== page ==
#15 Comment By Siarlys Jenkins On February 16, 2017 @ 10:58 pm

VikingLS, Hector, Fran Macadam, and Franklin Evans, and hopefully others as time goes by…

I have made a small and so far primitive beginning by opening up a WordPress site called outoftheswampblog. I haven’t opened up comments yet. I’ve only rough drafted a couple of pieces. I don’t understand half the available tools and controls. But I hope to start adding a few more contributors, and after we have something worthy of comment, perhaps opening up comments as well.

Your assistance is welcome. Franklin at least can reach me directly. Rod is welcome to give any of these five my email address. The “About” page no doubt could be improved. Let me know.

#16 Comment By JonF On February 17, 2017 @ 5:03 pm

Re: I’m not sure he would have won in 2008 had the economy not melted down

Obama was leading McCain (except briefly during McCain’s convention bounce when he pulled even) well before the Lehman collapse. You’re right that Obama was greatly helped by Bush’s incompetence– but the events of September 2008 were the frosting on the cake– there was a lot more than just that giving Obama his tailwind.

#17 Comment By Thrice A Viking On February 19, 2017 @ 6:27 am

Siarlys, your list seems a bit restrictive. How about Jon F, or Erin Manning, or Engineer Scotty? Or Rod himself, for that matter? BTW, you yourself are one of the five, so Rod can only give four other people your addy.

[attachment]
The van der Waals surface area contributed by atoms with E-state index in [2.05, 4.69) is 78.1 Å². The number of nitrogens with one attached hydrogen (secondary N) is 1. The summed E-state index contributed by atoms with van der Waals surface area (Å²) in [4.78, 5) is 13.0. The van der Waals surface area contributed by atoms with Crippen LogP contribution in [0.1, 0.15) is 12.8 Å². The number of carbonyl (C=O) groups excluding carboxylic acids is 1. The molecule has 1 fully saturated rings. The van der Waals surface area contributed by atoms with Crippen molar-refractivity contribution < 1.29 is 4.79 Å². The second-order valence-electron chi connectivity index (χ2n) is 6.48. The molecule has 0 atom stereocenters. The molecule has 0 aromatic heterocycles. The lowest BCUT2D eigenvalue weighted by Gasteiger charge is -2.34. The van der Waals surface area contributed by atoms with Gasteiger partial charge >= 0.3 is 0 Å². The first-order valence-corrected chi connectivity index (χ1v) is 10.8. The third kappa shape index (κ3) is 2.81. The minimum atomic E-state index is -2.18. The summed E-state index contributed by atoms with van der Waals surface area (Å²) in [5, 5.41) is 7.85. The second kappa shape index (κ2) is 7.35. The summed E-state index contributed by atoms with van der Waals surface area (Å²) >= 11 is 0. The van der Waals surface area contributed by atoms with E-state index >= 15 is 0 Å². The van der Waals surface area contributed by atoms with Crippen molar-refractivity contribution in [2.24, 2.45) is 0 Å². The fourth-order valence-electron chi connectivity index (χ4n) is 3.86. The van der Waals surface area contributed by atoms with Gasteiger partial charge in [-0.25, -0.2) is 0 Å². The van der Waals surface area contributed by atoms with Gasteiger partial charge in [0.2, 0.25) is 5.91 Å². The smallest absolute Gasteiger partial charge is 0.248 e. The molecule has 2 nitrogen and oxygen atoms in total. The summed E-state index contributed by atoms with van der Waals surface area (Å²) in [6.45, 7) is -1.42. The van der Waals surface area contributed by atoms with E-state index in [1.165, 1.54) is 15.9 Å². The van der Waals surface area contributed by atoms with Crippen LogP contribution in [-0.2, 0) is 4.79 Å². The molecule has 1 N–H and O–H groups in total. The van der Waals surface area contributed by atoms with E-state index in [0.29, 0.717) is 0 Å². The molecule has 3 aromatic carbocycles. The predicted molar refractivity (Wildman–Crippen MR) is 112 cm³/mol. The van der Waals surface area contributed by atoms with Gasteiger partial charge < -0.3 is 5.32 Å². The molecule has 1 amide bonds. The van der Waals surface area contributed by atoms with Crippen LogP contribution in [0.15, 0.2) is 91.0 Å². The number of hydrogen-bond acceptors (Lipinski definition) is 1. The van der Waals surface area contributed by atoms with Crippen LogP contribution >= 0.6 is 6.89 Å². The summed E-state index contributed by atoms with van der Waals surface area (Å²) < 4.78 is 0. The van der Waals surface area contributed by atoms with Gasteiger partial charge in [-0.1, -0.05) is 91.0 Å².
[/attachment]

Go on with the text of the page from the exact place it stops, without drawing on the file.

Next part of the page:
#18 Comment By Franklin Evans On February 19, 2017 @ 1:26 pm

Thrice, Siarlys has mentioned “…and hopefully others as time goes by…”

Those you name — and I’d include you without hesitation — would be very welcome. Much depends on the individual’s ability to commit the time it may require.

#19 Comment By Siarlys Jenkins On February 19, 2017 @ 4:11 pm

All of Thrice a Viking’s nominees would be welcome. And I have had some direct communication with Erin. Its hard to say if Engineer Scotty would be able to tolerate the compromises necessary for such a diverse group to work together, but no harm in trying. I won’t push to overturn Obergefell, but I won’t tolerate Washington state’s prosecution of Baronelle Stutzman. Oh, that reminds me, John (no last name used here) and I seem to agree on the necessary give and take on that area, so although I’ve crossed swords with him, he might be a welcome contributor too. And Mrs. Cracker…